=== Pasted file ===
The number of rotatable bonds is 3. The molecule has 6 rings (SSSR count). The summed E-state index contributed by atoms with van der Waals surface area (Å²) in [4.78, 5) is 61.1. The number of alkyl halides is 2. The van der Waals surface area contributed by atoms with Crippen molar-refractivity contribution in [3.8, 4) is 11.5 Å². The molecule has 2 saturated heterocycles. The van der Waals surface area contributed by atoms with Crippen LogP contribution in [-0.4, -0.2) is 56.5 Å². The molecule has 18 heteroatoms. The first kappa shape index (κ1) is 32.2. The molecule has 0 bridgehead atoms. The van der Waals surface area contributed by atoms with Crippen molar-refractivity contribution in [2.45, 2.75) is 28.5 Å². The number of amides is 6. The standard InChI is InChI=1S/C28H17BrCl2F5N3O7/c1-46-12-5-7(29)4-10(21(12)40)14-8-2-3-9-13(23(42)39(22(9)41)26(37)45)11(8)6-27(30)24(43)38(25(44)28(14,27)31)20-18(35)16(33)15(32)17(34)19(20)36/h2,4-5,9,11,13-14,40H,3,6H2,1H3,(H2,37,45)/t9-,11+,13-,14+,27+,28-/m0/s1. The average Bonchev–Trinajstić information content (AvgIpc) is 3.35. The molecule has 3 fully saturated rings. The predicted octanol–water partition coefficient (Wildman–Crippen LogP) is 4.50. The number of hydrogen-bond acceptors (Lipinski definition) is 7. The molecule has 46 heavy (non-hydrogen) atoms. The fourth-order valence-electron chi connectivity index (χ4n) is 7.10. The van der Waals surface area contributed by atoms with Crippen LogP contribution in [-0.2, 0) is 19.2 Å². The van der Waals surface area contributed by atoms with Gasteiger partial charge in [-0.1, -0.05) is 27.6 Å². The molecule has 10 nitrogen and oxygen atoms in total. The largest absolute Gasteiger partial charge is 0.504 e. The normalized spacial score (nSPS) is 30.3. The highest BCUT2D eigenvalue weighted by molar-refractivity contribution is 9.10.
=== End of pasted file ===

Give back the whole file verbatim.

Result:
The number of rotatable bonds is 3. The molecule has 6 rings (SSSR count). The summed E-state index contributed by atoms with van der Waals surface area (Å²) in [4.78, 5) is 61.1. The number of alkyl halides is 2. The van der Waals surface area contributed by atoms with Crippen molar-refractivity contribution in [3.8, 4) is 11.5 Å². The molecule has 2 saturated heterocycles. The van der Waals surface area contributed by atoms with Crippen LogP contribution in [-0.4, -0.2) is 56.5 Å². The molecule has 18 heteroatoms. The first kappa shape index (κ1) is 32.2. The molecule has 0 bridgehead atoms. The van der Waals surface area contributed by atoms with Crippen molar-refractivity contribution in [2.45, 2.75) is 28.5 Å². The number of amides is 6. The standard InChI is InChI=1S/C28H17BrCl2F5N3O7/c1-46-12-5-7(29)4-10(21(12)40)14-8-2-3-9-13(23(42)39(22(9)41)26(37)45)11(8)6-27(30)24(43)38(25(44)28(14,27)31)20-18(35)16(33)15(32)17(34)19(20)36/h2,4-5,9,11,13-14,40H,3,6H2,1H3,(H2,37,45)/t9-,11+,13-,14+,27+,28-/m0/s1. The average Bonchev–Trinajstić information content (AvgIpc) is 3.35. The molecule has 3 fully saturated rings. The predicted octanol–water partition coefficient (Wildman–Crippen LogP) is 4.50. The number of hydrogen-bond acceptors (Lipinski definition) is 7. The molecule has 46 heavy (non-hydrogen) atoms. The fourth-order valence-electron chi connectivity index (χ4n) is 7.10. The van der Waals surface area contributed by atoms with Crippen LogP contribution in [-0.2, 0) is 19.2 Å². The van der Waals surface area contributed by atoms with Gasteiger partial charge in [-0.1, -0.05) is 27.6 Å². The molecule has 10 nitrogen and oxygen atoms in total. The largest absolute Gasteiger partial charge is 0.504 e. The normalized spacial score (nSPS) is 30.3. The highest BCUT2D eigenvalue weighted by molar-refractivity contribution is 9.10.